Debra White-Hunt is ready to retire.
She and her husband Bruce Hunt have been running what she says is Detroit’s biggest and oldest dance studio for about 40 years, the Detroit-Windsor Dance Academy (DWDA). Many of their friends have long since retired and are waiting for the couple to join them. White-Hunt wants to travel, relax and let the studio go.
But she’s not going anywhere until she knows the studio is in good hands.
Over the years, White-Hunt said more than 15,000 Detroit dancers, from recreational enthusiasts to professionals, have moved through the studio on their way to dancing internationally with the competitive team, dancing professionally or opening up their own studios, or just growing up. (Detroit City Council President Mary Sheffield is an alumna.)
“Dancing starts on the inside … the spirit is on the inside,” White-Hunt said “You’ve got to be in touch with what is inside of you in order to make a difference in someone’s life.”
White-Hunt said her process to make that difference is methodical.
She requires DWDA dancers to enroll in the studio’s Dance I.Q. program early in their careers. The program teaches critical dance vocabulary, history and human anatomy, allowing dancers to understand how their body works.
“(The dancers) think I’m crazy,” White-Hunt said, laughing. “Until they go off to college or continue to dance, and they’ll say, ‘Mrs. Hunt, I was the only one in my dance class that knew my vocabulary words.’”
The road to DWDA wasn’t easy. As a child growing up in Detroit, she wanted to be a dancer. She kept dancing through college but wanted financial stability, so she became a teacher.
Forty years ago, White-Hunt was in her early 30s and comfortably in her bag as a dance and physical education teacher in Detroit Public Schools.
White-Hunt brought dancing with her to the schools where she taught. Every time she transferred to another school, she said the former school’s dance programs would end soon after she left. She later transferred to Bates Academy, where she created a “different bond” with her dance students. In 1984, White-Hunt’s students wanted to continue learning dance with her. She found an affordable but small studio space in downtown’s Harmonie Park. The studio was a shared space. She paid $40 in rent for two hours a week.
Dancing alone in that small empty studio one night with her then-boyfriend, now husband, White-Hunt remembers wondering if it was worth the couple trying to grow a studio of their own.
Her husband didn’t have doubts.
“He said, ‘Debbie, we’re here. If we’re here, they are.’” White-Hunt said.
The couple founded Detroit-Windsor Dance Academy later that same year, picking the name after a trip across the bridge to Canada. Still, they didn’t fully commit.
White-Hunt continued to teach during the day for six more years. In the evenings, she and her husband Bruce taught classes at the studio, repeating the cycle day after day. The couple was helping to raise their daughter, Alise, who is now the director of musical theater production at a high school near Williamsburg, Virginia.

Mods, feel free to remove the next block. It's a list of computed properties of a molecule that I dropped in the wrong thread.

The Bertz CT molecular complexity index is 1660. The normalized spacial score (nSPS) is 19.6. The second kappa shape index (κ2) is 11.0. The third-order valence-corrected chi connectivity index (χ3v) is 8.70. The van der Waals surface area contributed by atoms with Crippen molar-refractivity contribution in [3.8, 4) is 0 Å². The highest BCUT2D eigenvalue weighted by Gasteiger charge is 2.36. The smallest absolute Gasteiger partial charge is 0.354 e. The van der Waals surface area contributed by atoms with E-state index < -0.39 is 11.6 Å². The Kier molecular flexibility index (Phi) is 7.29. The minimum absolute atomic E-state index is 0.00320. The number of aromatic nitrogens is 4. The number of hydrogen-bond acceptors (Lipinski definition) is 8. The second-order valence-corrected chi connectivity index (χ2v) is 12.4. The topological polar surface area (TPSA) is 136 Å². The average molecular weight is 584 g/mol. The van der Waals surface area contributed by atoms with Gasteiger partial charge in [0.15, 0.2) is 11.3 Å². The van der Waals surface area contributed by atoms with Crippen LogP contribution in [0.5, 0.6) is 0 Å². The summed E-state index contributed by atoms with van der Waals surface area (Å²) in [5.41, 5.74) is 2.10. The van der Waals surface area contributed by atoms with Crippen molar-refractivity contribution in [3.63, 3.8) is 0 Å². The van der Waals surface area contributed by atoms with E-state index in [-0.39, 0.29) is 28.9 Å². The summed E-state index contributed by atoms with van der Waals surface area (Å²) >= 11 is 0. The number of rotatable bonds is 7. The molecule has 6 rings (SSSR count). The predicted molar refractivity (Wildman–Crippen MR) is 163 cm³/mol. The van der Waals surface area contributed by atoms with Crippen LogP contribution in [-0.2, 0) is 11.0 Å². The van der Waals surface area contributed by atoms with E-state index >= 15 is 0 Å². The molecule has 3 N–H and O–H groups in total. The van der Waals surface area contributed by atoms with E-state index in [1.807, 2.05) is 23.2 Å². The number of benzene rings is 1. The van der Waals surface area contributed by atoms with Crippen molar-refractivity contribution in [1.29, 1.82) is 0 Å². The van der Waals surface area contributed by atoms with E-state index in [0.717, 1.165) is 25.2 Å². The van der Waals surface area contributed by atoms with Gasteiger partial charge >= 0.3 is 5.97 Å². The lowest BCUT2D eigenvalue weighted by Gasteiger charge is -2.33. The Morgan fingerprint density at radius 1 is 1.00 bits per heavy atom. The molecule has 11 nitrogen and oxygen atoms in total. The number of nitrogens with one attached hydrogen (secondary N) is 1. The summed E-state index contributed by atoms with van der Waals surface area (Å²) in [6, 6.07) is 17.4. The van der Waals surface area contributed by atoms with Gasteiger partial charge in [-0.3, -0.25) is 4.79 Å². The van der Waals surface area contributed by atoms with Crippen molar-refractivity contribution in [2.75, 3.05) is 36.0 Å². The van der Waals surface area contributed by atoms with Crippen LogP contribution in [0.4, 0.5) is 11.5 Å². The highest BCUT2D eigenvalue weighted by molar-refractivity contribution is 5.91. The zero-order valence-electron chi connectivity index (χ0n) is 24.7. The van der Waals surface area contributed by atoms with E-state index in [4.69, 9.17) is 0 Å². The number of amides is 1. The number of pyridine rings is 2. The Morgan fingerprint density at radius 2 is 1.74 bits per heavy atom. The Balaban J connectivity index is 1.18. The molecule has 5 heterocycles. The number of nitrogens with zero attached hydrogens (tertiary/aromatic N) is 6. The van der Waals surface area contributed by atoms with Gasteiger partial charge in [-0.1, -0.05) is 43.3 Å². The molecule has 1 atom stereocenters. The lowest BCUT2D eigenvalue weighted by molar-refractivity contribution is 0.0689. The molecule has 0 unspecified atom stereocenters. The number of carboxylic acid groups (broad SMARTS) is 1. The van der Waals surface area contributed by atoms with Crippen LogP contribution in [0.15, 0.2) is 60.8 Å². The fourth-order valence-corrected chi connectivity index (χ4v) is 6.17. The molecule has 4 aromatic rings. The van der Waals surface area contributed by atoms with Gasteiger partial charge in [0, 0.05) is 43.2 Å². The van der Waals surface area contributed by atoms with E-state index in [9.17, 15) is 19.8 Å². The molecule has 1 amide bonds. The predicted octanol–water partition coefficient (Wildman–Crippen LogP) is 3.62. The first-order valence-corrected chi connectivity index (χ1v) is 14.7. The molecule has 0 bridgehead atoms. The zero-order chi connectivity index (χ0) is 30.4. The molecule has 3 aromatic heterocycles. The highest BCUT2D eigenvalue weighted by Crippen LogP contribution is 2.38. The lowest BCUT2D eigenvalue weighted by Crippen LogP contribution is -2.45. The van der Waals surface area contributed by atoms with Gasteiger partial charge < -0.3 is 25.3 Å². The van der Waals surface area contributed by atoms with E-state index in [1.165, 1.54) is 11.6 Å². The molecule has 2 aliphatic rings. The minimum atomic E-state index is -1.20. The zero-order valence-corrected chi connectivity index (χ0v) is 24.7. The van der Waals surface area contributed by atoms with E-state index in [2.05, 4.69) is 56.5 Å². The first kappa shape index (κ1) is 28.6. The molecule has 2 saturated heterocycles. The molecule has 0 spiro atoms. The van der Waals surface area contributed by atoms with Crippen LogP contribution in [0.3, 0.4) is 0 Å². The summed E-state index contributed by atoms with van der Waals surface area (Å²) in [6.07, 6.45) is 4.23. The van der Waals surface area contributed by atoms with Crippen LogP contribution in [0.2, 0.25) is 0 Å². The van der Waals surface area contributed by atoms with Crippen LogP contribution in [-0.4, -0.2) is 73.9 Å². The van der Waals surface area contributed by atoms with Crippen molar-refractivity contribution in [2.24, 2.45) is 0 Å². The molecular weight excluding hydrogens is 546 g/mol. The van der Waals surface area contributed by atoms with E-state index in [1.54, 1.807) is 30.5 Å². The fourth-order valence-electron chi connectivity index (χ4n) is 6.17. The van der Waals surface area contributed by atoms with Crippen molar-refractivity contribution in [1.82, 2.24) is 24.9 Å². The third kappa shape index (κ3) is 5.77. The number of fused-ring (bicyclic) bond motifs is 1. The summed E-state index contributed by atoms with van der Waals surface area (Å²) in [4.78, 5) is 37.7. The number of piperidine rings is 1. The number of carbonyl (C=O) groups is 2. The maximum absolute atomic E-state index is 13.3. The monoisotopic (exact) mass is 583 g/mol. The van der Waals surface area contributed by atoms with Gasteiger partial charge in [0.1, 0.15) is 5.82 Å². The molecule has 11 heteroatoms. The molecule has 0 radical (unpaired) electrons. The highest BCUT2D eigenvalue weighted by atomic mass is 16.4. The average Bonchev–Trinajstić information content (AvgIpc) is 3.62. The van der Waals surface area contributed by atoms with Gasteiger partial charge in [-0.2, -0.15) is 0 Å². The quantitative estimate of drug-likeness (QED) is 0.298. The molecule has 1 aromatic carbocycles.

“I was burning the candle at both ends,” White-Hunt said. “It got to a point where I was exhausted.”
It took years for her to choose between teaching and dance. At the time, the studio wasn’t making much money, and even after winning a national Milken Educator Award, an honor that came with a $25,000 prize, White-Hunt said she couldn’t justify diving in.
By 1990, she was ready to make DWDA her career.
“I had to meditate, pray, contemplate … I just didn’t want to let that security go,” White-Hunt said.
On a recent trip to the studio, parents waved goodbye to their dancers from the small lobby, dressed in electric blue leotards, hair pulled back in buns and ponytails. Greeted by staff members wearing DWDA jackets, the dancers disappeared to their classes.
The studio’s teal walls are covered with ballet shoes from former dancers and the studio’s awards.
Along another hallway, collages of dancers from previous seasons decorate the walls. White-Hunt said older dancers enjoy coming back to the photos to find their younger selves.
She said she doesn’t remember every performance over the four decades, but the details of a trip to Cape Town, South Africa have stayed with her. The dancers — ranging from elementary to high school — took the stage, and all of a sudden, the music cut out. The sound system stopped working. The choir at the venue began singing so the dancers could perform.
“That was a moment that really touched my heart,” she said.
The bittersweet part of having a dance studio is watching dancers grow and move on, White-Hunt said. Some dancers she taught when they were children now have families of their own.
White-Hunt said ten dance studios have been opened by dancers that trained at DWDA. The Detroit Dance Center, founded by DWDA alumni Dominique Hamlett and Jasmine Woods alongside former DWDA instructor Linda Hendricks. Motor City Dance Factory was founded by DWDA alumna Camille Johnson.
White-Hunt is proud that many of DWDA’s current instructors are past dancers at the studio. She hopes that when she leaves DWDA, they can ensure the studio continues to thrive.
“They know what I stand for,” White-Hunt said. “They know what I tolerate … so they know how to carry on. We want to be able to leave the academy to people who will continue the beautiful and rich legacy in their own way.”